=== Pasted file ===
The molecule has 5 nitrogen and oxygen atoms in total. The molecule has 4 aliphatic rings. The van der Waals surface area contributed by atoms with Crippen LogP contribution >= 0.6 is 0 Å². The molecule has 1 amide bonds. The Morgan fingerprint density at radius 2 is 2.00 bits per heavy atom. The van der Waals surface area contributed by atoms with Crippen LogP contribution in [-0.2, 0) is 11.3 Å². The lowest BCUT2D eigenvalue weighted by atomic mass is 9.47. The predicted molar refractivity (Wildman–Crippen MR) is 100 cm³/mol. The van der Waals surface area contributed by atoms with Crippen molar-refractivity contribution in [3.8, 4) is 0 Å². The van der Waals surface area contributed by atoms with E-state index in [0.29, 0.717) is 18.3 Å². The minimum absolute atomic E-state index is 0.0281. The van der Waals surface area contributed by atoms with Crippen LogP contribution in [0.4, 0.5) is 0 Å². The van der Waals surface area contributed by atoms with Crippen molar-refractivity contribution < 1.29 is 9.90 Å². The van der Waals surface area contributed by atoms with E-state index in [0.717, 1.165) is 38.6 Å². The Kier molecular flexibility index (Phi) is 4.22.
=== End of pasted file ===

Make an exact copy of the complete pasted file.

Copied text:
The molecule has 5 nitrogen and oxygen atoms in total. The molecule has 4 aliphatic rings. The van der Waals surface area contributed by atoms with Crippen LogP contribution >= 0.6 is 0 Å². The molecule has 1 amide bonds. The Morgan fingerprint density at radius 2 is 2.00 bits per heavy atom. The van der Waals surface area contributed by atoms with Crippen LogP contribution in [-0.2, 0) is 11.3 Å². The lowest BCUT2D eigenvalue weighted by atomic mass is 9.47. The predicted molar refractivity (Wildman–Crippen MR) is 100 cm³/mol. The van der Waals surface area contributed by atoms with Crippen molar-refractivity contribution in [3.8, 4) is 0 Å². The van der Waals surface area contributed by atoms with E-state index in [0.29, 0.717) is 18.3 Å². The minimum absolute atomic E-state index is 0.0281. The van der Waals surface area contributed by atoms with Crippen LogP contribution in [0.4, 0.5) is 0 Å². The van der Waals surface area contributed by atoms with Crippen molar-refractivity contribution < 1.29 is 9.90 Å². The van der Waals surface area contributed by atoms with E-state index in [0.717, 1.165) is 38.6 Å². The Kier molecular flexibility index (Phi) is 4.22.